Shifting risk factors
Risk isn’t a static quality. As geopolitical forces shift over time, countries that were once relatively safe havens may become more risky. It’s also worth considering the risks introduced by ongoing shifts to remote work, which can make it easier for transaction data to be intercepted or modified by malicious actors.
2. Recognize the signs of money laundering
To better assess money laundering risk, you should also recognize common activities that could indicate money laundering. Some of these activities include:
- Large-volume transactions from countries known for money laundering.
- Multiple new account creation requests over a short period of time that lack verifiable ID.
- Sudden upticks in transaction rates over a short period of time.
- Strange user behavior such as access from multiple new locations or repeated failed login attempts.
3. Set up an AML verification process
Effective AML compliance starts with screening both customers and employees who enter your company. This screening process should include some combination of the following, depending on the assessed risk level:
- Obtaining full name and date of birth.
- Checking these details against current financial sanctions and watchlists to ensure individuals are not high-risk.
- Verifying age and ID documentation to ensure individuals are who they say they are.
- Regularly reevaluating these details to remain in compliance with AML regulations.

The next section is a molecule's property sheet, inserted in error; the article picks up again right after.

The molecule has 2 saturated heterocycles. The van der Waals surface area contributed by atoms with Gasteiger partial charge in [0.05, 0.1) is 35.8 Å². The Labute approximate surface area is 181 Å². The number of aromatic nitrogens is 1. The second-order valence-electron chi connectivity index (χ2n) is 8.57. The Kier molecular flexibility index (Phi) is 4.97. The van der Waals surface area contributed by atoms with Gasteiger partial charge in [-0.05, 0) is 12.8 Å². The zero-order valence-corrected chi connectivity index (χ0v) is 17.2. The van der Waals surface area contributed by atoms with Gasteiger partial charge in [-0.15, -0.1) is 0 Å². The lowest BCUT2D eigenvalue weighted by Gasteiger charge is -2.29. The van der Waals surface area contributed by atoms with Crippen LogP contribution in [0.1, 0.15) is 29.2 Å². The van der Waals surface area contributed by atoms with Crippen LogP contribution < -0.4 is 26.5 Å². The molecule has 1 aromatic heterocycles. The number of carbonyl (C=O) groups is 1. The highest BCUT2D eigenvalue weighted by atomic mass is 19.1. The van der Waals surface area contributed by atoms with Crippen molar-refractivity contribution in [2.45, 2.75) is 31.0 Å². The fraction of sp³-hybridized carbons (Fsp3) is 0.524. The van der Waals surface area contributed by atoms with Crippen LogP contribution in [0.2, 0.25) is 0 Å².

4. Implement AML monitoring
While verification processes represent the starting point for AML compliance, continuous monitoring is also critical to ensure due diligence.
In practice, monitoring customer profiles against current watchlists and sanctions lists helps you identify suspicious behavior as it occurs. If these activities are detected, you can have your team investigate further, report them to the appropriate authorities, and temporarily suspend customer transaction privileges if necessary.
Need help? Try AML software
While it’s possible to build and implement an AML compliance program from scratch, the amount of time and effort required to manually evaluate and report potentially fraudulent activities — especially as transaction volumes expand exponentially — can cause your team to spend more time on compliance processes than line-of-business operations.
AML software tools can help streamline this effort. By automating key tasks such as data collection, identity verification, and watchlist screenings, companies gain the benefit of compliance without the complexity that often accompanies this due diligence.
At Persona, we make AML compliance easy. Automatically screen new users, continually monitor them throughout their lifecycle, act on new insights, maintain an audit trail, and more with our trusted identity infrastructure. Plus, maximize conversions by designing an identity experience that’s native to your platform — using Persona, crypto management firm BlockFi was able to double their conversion rate while remaining compliant with strict KYC and AML regulations.